3. Paper products.
  4. Laundry detergent.
  5. Other laundry supplies (stain remover, bleach, dryer sheets, etc.).
  6. Liquid dish soap.
  7. Dishwasher soap and accessories.
  8. Cleaning supplies (trash can liner, compost bags, etc.).
  9. Home repair tools.
  10. Small appliance repairs and replacements.
  11. Art and home decor.
  12. Senior/parent care.
  13. Pet care.
  14. Gardening and landscaping supplies.

Personal Care

What are all the products that make you look and feel your best? Make sure your budget accounts for these items and services.

  1. Clothing.
  2. Toiletries.
  3. Makeup.
  4. Skin care.
  5. Gym.
  6. Hair care.
  7. Shoes and accessories.
  8. Bath and spa goods.

Health Care

A woman gets her blood pressure taken.
Tina Russell/The Penny Hoarder

Consider all the medical expenses — expected and unexpected — that could happen and what kind of insurance you have to cover it. Then, make sure you’re budgeting to cover routine health care and emergencies.

  1. Health insurance.
  2. Health savings account (HSA) and flexible spending account (FSA) contributions.
  3. Prescriptions and over-the-counter drugs.
  4. Urgent care.
  5. First aid supplies.
  6. Survival/emergency kits.
  7. Primary care copays.
  8. Dental care.
  9. Eye care.
  10. Medical devices.
  11. Disability insurance.
  12. Long-term care insurance.
  13. Complementary medicine (chiropractic, acupuncture, massage, etc.).

Entertainment

It’s not bad to budget for entertainment. After all, you’ve gotta have fun! Determine what “fun” is to you, and add those expenses in.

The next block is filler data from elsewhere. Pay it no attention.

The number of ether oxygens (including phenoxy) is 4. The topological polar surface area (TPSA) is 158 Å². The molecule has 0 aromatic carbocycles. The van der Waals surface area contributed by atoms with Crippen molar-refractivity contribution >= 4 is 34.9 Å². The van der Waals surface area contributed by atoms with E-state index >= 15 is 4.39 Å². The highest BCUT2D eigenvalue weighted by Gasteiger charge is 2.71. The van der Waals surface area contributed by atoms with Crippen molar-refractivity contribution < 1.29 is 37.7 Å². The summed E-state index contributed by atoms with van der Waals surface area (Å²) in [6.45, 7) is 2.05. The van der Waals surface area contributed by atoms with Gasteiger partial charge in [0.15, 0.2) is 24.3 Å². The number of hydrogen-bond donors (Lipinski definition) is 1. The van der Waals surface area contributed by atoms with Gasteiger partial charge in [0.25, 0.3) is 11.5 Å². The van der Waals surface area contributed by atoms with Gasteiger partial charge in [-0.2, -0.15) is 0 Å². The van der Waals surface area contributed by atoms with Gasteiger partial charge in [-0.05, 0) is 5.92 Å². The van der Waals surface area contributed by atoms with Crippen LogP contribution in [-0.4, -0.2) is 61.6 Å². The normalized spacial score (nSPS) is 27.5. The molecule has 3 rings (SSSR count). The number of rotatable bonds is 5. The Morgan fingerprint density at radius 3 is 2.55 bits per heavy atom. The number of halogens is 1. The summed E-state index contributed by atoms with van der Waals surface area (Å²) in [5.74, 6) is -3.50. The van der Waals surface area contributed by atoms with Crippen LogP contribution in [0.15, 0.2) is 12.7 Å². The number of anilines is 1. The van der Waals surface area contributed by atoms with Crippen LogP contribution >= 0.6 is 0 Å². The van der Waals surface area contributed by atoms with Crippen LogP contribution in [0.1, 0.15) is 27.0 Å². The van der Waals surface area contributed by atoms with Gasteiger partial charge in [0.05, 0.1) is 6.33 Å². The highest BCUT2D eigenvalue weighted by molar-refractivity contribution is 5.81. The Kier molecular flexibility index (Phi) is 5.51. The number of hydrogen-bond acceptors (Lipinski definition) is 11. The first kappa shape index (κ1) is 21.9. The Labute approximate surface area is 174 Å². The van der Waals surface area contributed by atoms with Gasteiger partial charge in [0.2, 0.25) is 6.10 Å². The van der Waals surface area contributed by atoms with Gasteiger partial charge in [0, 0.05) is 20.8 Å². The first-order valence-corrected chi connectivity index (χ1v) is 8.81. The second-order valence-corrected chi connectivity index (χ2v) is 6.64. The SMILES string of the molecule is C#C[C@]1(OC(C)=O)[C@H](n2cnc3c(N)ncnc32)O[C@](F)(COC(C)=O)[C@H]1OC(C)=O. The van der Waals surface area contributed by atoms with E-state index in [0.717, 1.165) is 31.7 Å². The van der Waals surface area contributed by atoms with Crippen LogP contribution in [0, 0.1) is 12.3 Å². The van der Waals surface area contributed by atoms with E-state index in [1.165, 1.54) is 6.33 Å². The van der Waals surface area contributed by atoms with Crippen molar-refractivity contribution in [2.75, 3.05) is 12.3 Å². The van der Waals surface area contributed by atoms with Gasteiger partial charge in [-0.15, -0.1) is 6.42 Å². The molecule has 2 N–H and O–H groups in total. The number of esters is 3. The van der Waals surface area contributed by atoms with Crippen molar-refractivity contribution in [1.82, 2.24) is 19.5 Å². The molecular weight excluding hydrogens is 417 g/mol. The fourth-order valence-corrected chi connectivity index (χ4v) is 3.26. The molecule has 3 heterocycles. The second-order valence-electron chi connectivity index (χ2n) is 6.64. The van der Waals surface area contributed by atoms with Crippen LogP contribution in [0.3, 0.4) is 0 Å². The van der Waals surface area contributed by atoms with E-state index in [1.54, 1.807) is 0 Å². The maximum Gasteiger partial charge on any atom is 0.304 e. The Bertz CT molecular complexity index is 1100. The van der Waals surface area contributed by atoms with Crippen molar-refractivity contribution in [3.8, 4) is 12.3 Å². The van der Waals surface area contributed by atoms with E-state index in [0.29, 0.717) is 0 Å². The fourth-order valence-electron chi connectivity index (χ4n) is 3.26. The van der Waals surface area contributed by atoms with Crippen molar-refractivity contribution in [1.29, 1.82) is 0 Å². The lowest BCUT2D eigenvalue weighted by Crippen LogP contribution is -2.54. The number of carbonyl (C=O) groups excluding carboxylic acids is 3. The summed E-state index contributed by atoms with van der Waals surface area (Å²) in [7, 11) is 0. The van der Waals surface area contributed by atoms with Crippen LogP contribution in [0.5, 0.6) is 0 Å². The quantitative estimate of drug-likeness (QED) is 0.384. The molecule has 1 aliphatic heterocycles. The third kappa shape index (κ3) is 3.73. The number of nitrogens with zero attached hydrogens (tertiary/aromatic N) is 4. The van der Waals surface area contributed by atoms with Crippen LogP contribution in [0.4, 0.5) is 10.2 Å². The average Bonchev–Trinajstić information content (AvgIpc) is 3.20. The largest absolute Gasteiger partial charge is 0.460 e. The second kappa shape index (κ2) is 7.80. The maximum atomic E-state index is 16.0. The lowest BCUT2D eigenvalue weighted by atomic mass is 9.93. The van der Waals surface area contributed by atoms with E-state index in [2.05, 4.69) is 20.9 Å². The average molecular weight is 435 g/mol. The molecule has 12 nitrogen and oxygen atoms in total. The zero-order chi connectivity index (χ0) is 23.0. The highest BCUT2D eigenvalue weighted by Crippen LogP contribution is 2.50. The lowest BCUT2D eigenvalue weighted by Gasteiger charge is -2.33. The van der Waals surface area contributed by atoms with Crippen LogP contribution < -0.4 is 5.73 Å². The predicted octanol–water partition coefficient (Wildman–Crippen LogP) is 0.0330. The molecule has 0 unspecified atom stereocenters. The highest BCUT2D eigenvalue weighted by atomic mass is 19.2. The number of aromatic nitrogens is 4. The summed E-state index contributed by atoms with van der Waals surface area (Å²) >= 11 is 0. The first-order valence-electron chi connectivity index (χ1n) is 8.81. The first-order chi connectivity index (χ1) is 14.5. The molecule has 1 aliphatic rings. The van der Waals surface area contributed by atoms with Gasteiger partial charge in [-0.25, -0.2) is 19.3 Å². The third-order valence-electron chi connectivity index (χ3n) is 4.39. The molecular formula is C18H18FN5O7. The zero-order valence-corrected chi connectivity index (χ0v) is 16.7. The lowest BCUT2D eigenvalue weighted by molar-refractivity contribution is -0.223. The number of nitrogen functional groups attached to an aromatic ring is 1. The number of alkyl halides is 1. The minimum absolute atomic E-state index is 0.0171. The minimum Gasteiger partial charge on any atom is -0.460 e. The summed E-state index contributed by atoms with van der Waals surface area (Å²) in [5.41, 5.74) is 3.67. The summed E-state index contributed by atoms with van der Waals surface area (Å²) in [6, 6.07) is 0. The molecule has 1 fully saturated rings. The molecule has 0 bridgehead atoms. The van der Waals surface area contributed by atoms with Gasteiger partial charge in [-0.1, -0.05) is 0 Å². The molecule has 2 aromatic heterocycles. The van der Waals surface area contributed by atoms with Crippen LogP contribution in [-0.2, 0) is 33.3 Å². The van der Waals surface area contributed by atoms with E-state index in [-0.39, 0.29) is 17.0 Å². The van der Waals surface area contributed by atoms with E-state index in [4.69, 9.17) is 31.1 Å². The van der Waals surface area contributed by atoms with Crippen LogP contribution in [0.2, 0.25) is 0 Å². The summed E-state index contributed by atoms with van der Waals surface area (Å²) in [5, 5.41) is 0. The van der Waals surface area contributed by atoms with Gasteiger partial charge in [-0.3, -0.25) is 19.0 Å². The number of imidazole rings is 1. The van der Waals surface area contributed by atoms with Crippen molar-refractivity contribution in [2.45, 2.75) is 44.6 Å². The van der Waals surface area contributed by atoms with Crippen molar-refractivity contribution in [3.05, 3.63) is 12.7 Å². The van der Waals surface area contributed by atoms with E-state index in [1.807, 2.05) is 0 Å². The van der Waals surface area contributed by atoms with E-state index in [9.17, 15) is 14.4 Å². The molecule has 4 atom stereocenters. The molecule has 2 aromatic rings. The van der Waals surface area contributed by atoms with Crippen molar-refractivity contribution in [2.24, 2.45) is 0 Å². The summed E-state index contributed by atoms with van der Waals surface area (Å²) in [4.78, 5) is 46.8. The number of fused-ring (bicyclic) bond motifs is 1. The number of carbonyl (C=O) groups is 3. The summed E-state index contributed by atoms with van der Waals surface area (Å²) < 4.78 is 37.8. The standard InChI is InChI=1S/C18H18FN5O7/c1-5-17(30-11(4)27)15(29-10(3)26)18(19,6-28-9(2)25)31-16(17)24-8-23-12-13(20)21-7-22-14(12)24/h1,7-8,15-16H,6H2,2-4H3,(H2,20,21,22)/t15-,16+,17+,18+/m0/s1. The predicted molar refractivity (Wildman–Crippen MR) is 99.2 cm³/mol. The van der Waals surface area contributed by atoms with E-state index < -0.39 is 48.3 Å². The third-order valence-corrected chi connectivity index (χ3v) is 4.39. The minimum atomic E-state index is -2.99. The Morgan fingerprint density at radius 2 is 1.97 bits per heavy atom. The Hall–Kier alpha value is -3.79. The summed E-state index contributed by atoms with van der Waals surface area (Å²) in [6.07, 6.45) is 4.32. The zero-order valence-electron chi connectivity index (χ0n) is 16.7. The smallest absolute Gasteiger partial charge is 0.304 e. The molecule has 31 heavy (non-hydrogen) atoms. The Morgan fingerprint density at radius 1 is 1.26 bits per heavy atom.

1. Cable TV.
  2. Streaming services (Netflix, Hulu, etc.).
  3. Date nights.
  4. Concert tickets.
  5. Outings.
  6. Games.
  7. Spas.
  8. Vacation spending.
  9. Electronics and upgrades.
  10. Books, magazines and newspaper subscriptions.

Gifts and Giving

A man with tattoos holds presents.
Carmen Mandato/ The Penny Hoarder

Giving isn’t just for the holidays. The opportunity to give comes up constantly, so be sure to budget for the organizations and occasions you’ve chosen to give to.

  1. Charitable donations.
  2. Tithing.
  3. Christmas.
  4. Birthdays.
  5. Wedding.
  6. Anniversary.

Kids

Kids are expensive, no? Yes. So don’t leave out all the little things they need that can easily turn your budget into a dumpster fire.

  1. Children’s clothing and accessories.
  2. Day care.
  3. Babysitting.
  4. School supplies.
  5. Books and toys.
  6. Memberships/club dues.
  7. Subscriptions (magazines, educational, etc.).
  8. Private school tuition.
  9. Tutoring/private lessons.
  10. College savings/529 contributions.
  11. College room and boarding, fees and other expenses.

Your budget can be as simple or as detailed as you want it to be. The most important thing is to stick to it.

We hope these budget categories will help you make a budget with fewer surprises and more positive feelings.

Jen Smith is a staff writer at The Penny Hoarder. She and her husband paid off $78,000 of debt in less than two years on two less-than-average salaries. She gives money-saving and debt-payoff tips on Instagram at @modernfrugality.